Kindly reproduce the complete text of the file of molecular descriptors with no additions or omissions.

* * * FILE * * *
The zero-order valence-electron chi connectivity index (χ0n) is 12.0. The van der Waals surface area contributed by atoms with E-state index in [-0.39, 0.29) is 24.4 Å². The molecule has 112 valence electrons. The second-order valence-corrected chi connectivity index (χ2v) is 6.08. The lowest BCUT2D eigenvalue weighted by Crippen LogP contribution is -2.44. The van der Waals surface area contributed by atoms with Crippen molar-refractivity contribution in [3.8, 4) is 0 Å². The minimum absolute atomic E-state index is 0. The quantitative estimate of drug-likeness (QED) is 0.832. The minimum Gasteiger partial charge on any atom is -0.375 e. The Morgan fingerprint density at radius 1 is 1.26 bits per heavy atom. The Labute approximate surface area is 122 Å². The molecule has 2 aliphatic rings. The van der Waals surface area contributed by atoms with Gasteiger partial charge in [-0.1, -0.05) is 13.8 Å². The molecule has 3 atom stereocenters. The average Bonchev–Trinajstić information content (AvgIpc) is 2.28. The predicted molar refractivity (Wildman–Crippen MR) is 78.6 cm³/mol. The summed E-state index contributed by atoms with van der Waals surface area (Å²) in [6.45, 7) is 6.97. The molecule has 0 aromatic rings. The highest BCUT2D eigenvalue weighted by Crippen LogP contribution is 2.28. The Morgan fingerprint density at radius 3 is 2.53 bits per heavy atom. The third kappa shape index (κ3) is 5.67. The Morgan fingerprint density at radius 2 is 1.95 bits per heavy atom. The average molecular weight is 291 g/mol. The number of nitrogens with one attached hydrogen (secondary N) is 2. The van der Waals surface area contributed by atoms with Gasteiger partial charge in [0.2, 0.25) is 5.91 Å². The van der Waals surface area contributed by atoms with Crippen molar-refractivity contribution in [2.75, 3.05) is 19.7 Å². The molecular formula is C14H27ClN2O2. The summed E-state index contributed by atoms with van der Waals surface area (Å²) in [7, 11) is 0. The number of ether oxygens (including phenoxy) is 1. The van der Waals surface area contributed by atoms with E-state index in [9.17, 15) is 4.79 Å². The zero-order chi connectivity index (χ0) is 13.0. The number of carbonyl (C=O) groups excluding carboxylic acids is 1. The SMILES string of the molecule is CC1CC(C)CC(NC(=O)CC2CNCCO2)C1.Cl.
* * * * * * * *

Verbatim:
The zero-order valence-electron chi connectivity index (χ0n) is 12.0. The van der Waals surface area contributed by atoms with E-state index in [-0.39, 0.29) is 24.4 Å². The molecule has 112 valence electrons. The second-order valence-corrected chi connectivity index (χ2v) is 6.08. The lowest BCUT2D eigenvalue weighted by Crippen LogP contribution is -2.44. The van der Waals surface area contributed by atoms with Crippen molar-refractivity contribution in [3.8, 4) is 0 Å². The minimum absolute atomic E-state index is 0. The quantitative estimate of drug-likeness (QED) is 0.832. The minimum Gasteiger partial charge on any atom is -0.375 e. The Morgan fingerprint density at radius 1 is 1.26 bits per heavy atom. The Labute approximate surface area is 122 Å². The molecule has 2 aliphatic rings. The van der Waals surface area contributed by atoms with Gasteiger partial charge in [-0.1, -0.05) is 13.8 Å². The molecule has 3 atom stereocenters. The average Bonchev–Trinajstić information content (AvgIpc) is 2.28. The predicted molar refractivity (Wildman–Crippen MR) is 78.6 cm³/mol. The summed E-state index contributed by atoms with van der Waals surface area (Å²) in [6.45, 7) is 6.97. The molecule has 0 aromatic rings. The highest BCUT2D eigenvalue weighted by Crippen LogP contribution is 2.28. The Morgan fingerprint density at radius 3 is 2.53 bits per heavy atom. The third kappa shape index (κ3) is 5.67. The Morgan fingerprint density at radius 2 is 1.95 bits per heavy atom. The average molecular weight is 291 g/mol. The number of nitrogens with one attached hydrogen (secondary N) is 2. The van der Waals surface area contributed by atoms with Gasteiger partial charge in [0.2, 0.25) is 5.91 Å². The van der Waals surface area contributed by atoms with Crippen molar-refractivity contribution in [2.75, 3.05) is 19.7 Å². The molecular formula is C14H27ClN2O2. The summed E-state index contributed by atoms with van der Waals surface area (Å²) in [7, 11) is 0. The number of ether oxygens (including phenoxy) is 1. The van der Waals surface area contributed by atoms with E-state index in [9.17, 15) is 4.79 Å². The zero-order chi connectivity index (χ0) is 13.0. The number of carbonyl (C=O) groups excluding carboxylic acids is 1. The SMILES string of the molecule is CC1CC(C)CC(NC(=O)CC2CNCCO2)C1.Cl.